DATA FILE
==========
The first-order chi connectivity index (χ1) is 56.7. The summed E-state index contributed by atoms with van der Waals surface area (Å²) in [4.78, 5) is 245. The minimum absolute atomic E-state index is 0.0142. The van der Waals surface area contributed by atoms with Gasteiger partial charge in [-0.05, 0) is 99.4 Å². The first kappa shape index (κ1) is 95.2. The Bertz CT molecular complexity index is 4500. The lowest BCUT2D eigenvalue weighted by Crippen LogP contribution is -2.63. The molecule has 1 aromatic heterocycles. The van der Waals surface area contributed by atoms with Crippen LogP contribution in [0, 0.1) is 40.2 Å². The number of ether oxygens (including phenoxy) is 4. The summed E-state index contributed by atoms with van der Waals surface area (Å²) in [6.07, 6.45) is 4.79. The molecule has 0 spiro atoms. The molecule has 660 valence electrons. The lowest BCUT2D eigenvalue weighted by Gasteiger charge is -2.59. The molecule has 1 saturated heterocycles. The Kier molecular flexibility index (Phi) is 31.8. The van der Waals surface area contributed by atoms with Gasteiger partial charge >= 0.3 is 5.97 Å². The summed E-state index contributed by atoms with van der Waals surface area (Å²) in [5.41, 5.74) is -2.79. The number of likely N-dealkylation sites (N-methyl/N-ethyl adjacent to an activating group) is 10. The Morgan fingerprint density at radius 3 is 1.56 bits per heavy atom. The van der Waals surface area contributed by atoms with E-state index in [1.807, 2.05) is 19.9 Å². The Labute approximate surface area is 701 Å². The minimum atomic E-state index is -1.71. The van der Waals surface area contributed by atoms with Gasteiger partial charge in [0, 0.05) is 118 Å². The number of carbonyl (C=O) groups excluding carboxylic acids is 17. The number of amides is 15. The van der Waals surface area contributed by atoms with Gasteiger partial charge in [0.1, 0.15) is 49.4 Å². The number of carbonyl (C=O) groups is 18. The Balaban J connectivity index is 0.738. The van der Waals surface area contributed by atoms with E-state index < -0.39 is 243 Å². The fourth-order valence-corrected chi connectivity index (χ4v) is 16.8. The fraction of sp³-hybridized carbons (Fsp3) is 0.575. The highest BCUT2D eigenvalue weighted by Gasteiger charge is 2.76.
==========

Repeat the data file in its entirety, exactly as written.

The first-order chi connectivity index (χ1) is 56.7. The summed E-state index contributed by atoms with van der Waals surface area (Å²) in [4.78, 5) is 245. The minimum absolute atomic E-state index is 0.0142. The van der Waals surface area contributed by atoms with Gasteiger partial charge in [-0.05, 0) is 99.4 Å². The first kappa shape index (κ1) is 95.2. The Bertz CT molecular complexity index is 4500. The lowest BCUT2D eigenvalue weighted by Crippen LogP contribution is -2.63. The molecule has 1 aromatic heterocycles. The van der Waals surface area contributed by atoms with Crippen LogP contribution in [0, 0.1) is 40.2 Å². The number of ether oxygens (including phenoxy) is 4. The summed E-state index contributed by atoms with van der Waals surface area (Å²) in [6.07, 6.45) is 4.79. The molecule has 0 spiro atoms. The molecule has 660 valence electrons. The lowest BCUT2D eigenvalue weighted by Gasteiger charge is -2.59. The molecule has 1 saturated heterocycles. The Kier molecular flexibility index (Phi) is 31.8. The van der Waals surface area contributed by atoms with Gasteiger partial charge >= 0.3 is 5.97 Å². The summed E-state index contributed by atoms with van der Waals surface area (Å²) in [5.41, 5.74) is -2.79. The number of likely N-dealkylation sites (N-methyl/N-ethyl adjacent to an activating group) is 10. The Morgan fingerprint density at radius 3 is 1.56 bits per heavy atom. The van der Waals surface area contributed by atoms with E-state index in [1.807, 2.05) is 19.9 Å². The Labute approximate surface area is 701 Å². The minimum atomic E-state index is -1.71. The van der Waals surface area contributed by atoms with Gasteiger partial charge in [0, 0.05) is 118 Å². The number of carbonyl (C=O) groups excluding carboxylic acids is 17. The number of amides is 15. The van der Waals surface area contributed by atoms with Gasteiger partial charge in [0.1, 0.15) is 49.4 Å². The number of carbonyl (C=O) groups is 18. The Balaban J connectivity index is 0.738. The van der Waals surface area contributed by atoms with E-state index < -0.39 is 243 Å². The fourth-order valence-corrected chi connectivity index (χ4v) is 16.8. The fraction of sp³-hybridized carbons (Fsp3) is 0.575. The highest BCUT2D eigenvalue weighted by Gasteiger charge is 2.76.